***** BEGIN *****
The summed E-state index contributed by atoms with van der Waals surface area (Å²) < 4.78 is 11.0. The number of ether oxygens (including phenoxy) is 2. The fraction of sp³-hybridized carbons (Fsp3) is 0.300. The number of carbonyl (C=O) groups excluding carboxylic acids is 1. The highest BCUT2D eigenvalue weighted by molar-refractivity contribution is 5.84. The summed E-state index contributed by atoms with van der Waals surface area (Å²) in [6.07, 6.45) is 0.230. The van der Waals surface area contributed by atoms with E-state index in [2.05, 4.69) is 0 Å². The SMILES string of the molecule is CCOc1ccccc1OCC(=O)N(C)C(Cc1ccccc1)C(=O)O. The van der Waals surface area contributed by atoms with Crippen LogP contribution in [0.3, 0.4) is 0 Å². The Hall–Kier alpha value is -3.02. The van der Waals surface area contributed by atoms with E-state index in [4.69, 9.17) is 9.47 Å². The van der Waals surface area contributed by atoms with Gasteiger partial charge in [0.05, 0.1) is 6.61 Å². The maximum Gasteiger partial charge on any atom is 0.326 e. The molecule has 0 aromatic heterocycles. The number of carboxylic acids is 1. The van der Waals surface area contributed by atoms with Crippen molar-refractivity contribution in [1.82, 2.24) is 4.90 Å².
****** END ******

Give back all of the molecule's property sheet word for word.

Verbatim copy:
The summed E-state index contributed by atoms with van der Waals surface area (Å²) < 4.78 is 11.0. The number of ether oxygens (including phenoxy) is 2. The fraction of sp³-hybridized carbons (Fsp3) is 0.300. The number of carbonyl (C=O) groups excluding carboxylic acids is 1. The highest BCUT2D eigenvalue weighted by molar-refractivity contribution is 5.84. The summed E-state index contributed by atoms with van der Waals surface area (Å²) in [6.07, 6.45) is 0.230. The van der Waals surface area contributed by atoms with E-state index in [2.05, 4.69) is 0 Å². The SMILES string of the molecule is CCOc1ccccc1OCC(=O)N(C)C(Cc1ccccc1)C(=O)O. The van der Waals surface area contributed by atoms with Crippen LogP contribution in [0.3, 0.4) is 0 Å². The Hall–Kier alpha value is -3.02. The van der Waals surface area contributed by atoms with E-state index in [4.69, 9.17) is 9.47 Å². The van der Waals surface area contributed by atoms with Gasteiger partial charge in [0.05, 0.1) is 6.61 Å². The maximum Gasteiger partial charge on any atom is 0.326 e. The molecule has 0 aromatic heterocycles. The number of carboxylic acids is 1. The van der Waals surface area contributed by atoms with Crippen molar-refractivity contribution in [1.82, 2.24) is 4.90 Å².